Shonaka, Sonaka, Śoṇaka: 7 definitions

Introduction

Introduction:

Shonaka means something in Buddhism, Pali, Hinduism, Sanskrit, Marathi. If you want to know the exact meaning, history, etymology or English translation of this term then check out the descriptions on this page. Add your comment or reference to a book if you want to contribute to this summary article.

The Sanskrit term Śoṇaka can be transliterated into English as Sonaka or Shonaka, using the IAST transliteration scheme (?).

In Hinduism

Purana and Itihasa (epic history)

Source: Cologne Digital Sanskrit Dictionaries: The Purana Index

Śoṇaka (शोणक).—In the Cyavana āśrama of Gayā.*

  • * Vāyu-purāṇa 108. 74.
Purana book cover
context information

The Purana (पुराण, purāṇas) refers to Sanskrit literature preserving ancient India’s vast cultural history, including historical legends, religious ceremonies, various arts and sciences. The eighteen mahapuranas total over 400,000 shlokas (metrical couplets) and date to at least several centuries BCE.

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In Buddhism

Theravada (major branch of Buddhism)

Source: Pali Kanon: Pali Proper Names

1. Sonaka: Son of a chaplain of Rajagaha. He afterwards became a Pacceka Buddha. See the Sonaka Jataka.

2. Sonaka Thera: He was the son of a leader of a caravan of Kasi, and once, when he was fifteen, he went with his parents to Rajagaha and then into the Veluvana vihara. He had with him fifty five companions. He saw Dasaka Thera, and, very pleased with him, he entered the Order, after starving for three meals, until his parents gave their consent. He soon became an arahant and leader of one thousand monks. Later, as Sonaka sat in a trance, he was seen by Siggava and Candavaggi, who spoke to him. But he would not answer, and when they heard his explanation, they entered the Order under him. Mhv.v.104, 114ff.; Dpv.iv.39f.; v.79f.; Sp.i.32, 235; Vin.v.2.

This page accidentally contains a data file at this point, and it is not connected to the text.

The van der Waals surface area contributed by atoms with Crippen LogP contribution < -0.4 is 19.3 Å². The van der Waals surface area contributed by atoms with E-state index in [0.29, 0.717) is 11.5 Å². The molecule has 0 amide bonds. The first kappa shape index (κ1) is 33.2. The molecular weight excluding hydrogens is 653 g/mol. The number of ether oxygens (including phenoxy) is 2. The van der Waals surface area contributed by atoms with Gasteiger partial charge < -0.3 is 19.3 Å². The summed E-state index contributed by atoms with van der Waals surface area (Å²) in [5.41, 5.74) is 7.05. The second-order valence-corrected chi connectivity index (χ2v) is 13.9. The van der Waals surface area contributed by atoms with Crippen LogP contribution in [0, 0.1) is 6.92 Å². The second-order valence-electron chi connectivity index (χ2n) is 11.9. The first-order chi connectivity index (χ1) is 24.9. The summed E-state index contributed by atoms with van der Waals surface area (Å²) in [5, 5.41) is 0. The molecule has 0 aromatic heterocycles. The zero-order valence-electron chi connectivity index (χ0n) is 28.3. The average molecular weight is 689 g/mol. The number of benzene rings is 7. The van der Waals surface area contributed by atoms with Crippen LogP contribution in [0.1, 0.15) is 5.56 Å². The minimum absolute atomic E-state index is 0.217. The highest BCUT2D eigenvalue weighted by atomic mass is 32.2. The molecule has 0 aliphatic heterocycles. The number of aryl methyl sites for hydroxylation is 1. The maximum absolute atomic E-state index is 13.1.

context information

Theravāda is a major branch of Buddhism having the the Pali canon (tipitaka) as their canonical literature, which includes the vinaya-pitaka (monastic rules), the sutta-pitaka (Buddhist sermons) and the abhidhamma-pitaka (philosophy and psychology).

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Languages of India and abroad

Marathi-English dictionary

Source: DDSA: The Molesworth Marathi and English Dictionary

sōnakā (सोनका).—m Properly sōṇḍakā.

context information

Marathi is an Indo-European language having over 70 million native speakers people in (predominantly) Maharashtra India. Marathi, like many other Indo-Aryan languages, evolved from early forms of Prakrit, which itself is a subset of Sanskrit, one of the most ancient languages of the world.

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Sanskrit dictionary

Source: Cologne Digital Sanskrit Dictionaries: Shabda-Sagara Sanskrit-English Dictionary

Śoṇaka (शोणक).—m.

(-kaḥ) A plant, (Bignonia Indica.) E. kan added to the preceding.

--- OR ---

Śoṇāka (शोणाक).—m.

(-kaḥ) A tree, (Bignonia Indica.) E. śoṇa red, ak to go or be, aff. ac.

Source: Cologne Digital Sanskrit Dictionaries: Monier-Williams Sanskrit-English Dictionary

1) Śoṇaka (शोणक):—[from śoṇ] m. Bignonia Indica, [Bhāvaprakāśa]

2) Śoṇāka (शोणाक):—[from śoṇ] m. idem, [Varāha-mihira’s Bṛhat-saṃhitā]

[Sanskrit to German] (Deutsch Wörterbuch)

Source: Cologne Digital Sanskrit Dictionaries: Böhtlingk and Roth Grosses Petersburger Wörterbuch

Śoṇaka (शोणक):—m. = śyonāka [Amarakoṣa 2, 4, 2, 38.] [Trikāṇḍaśeṣa 2, 4, 16.]

--- OR ---

Śoṇāka (शोणाक):—m. = śyonāka [Ratnamālā 4.] [Varāhamihira’s Bṛhajjātaka S. 54, 23.]

context information

Sanskrit, also spelled संस्कृतम् (saṃskṛtam), is an ancient language of India commonly seen as the grandmother of the Indo-European language family (even English!). Closely allied with Prakrit and Pali, Sanskrit is more exhaustive in both grammar and terms and has the most extensive collection of literature in the world, greatly surpassing its sister-languages Greek and Latin.

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